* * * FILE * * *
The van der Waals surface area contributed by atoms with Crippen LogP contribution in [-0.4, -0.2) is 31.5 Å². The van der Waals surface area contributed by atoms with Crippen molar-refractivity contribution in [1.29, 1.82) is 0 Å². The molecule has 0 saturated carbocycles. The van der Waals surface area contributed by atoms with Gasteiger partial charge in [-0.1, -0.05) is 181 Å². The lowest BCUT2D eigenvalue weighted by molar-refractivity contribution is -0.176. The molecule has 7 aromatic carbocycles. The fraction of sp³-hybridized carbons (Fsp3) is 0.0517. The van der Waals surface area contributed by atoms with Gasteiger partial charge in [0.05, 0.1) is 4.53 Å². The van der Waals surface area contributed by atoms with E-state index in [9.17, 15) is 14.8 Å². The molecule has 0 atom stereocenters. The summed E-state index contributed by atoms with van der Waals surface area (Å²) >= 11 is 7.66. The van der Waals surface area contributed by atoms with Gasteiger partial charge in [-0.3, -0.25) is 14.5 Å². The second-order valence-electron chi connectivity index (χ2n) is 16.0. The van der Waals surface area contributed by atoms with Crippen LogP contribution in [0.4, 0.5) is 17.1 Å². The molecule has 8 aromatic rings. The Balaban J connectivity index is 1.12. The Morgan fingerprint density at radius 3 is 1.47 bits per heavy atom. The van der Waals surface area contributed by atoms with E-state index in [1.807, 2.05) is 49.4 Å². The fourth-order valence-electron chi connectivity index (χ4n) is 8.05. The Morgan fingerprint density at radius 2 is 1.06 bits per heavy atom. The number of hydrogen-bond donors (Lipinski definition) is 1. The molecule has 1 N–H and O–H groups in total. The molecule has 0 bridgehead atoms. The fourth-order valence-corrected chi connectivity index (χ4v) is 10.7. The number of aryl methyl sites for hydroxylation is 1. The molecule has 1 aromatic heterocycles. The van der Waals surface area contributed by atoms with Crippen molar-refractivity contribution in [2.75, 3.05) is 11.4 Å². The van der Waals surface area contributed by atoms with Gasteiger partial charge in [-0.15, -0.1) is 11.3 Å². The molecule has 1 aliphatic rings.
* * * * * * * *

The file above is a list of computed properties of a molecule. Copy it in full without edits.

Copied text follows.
The van der Waals surface area contributed by atoms with Crippen LogP contribution in [-0.4, -0.2) is 31.5 Å². The van der Waals surface area contributed by atoms with Crippen molar-refractivity contribution in [1.29, 1.82) is 0 Å². The molecule has 0 saturated carbocycles. The van der Waals surface area contributed by atoms with Gasteiger partial charge in [-0.1, -0.05) is 181 Å². The lowest BCUT2D eigenvalue weighted by molar-refractivity contribution is -0.176. The molecule has 7 aromatic carbocycles. The fraction of sp³-hybridized carbons (Fsp3) is 0.0517. The van der Waals surface area contributed by atoms with Gasteiger partial charge in [0.05, 0.1) is 4.53 Å². The van der Waals surface area contributed by atoms with E-state index in [9.17, 15) is 14.8 Å². The molecule has 0 atom stereocenters. The summed E-state index contributed by atoms with van der Waals surface area (Å²) >= 11 is 7.66. The van der Waals surface area contributed by atoms with Gasteiger partial charge in [-0.3, -0.25) is 14.5 Å². The second-order valence-electron chi connectivity index (χ2n) is 16.0. The van der Waals surface area contributed by atoms with Crippen LogP contribution in [0.4, 0.5) is 17.1 Å². The molecule has 8 aromatic rings. The Balaban J connectivity index is 1.12. The Morgan fingerprint density at radius 3 is 1.47 bits per heavy atom. The van der Waals surface area contributed by atoms with E-state index in [1.807, 2.05) is 49.4 Å². The fourth-order valence-electron chi connectivity index (χ4n) is 8.05. The Morgan fingerprint density at radius 2 is 1.06 bits per heavy atom. The number of hydrogen-bond donors (Lipinski definition) is 1. The molecule has 1 N–H and O–H groups in total. The molecule has 0 bridgehead atoms. The fourth-order valence-corrected chi connectivity index (χ4v) is 10.7. The number of aryl methyl sites for hydroxylation is 1. The molecule has 1 aromatic heterocycles. The van der Waals surface area contributed by atoms with Crippen molar-refractivity contribution in [2.75, 3.05) is 11.4 Å². The van der Waals surface area contributed by atoms with Gasteiger partial charge in [-0.15, -0.1) is 11.3 Å². The molecule has 1 aliphatic rings.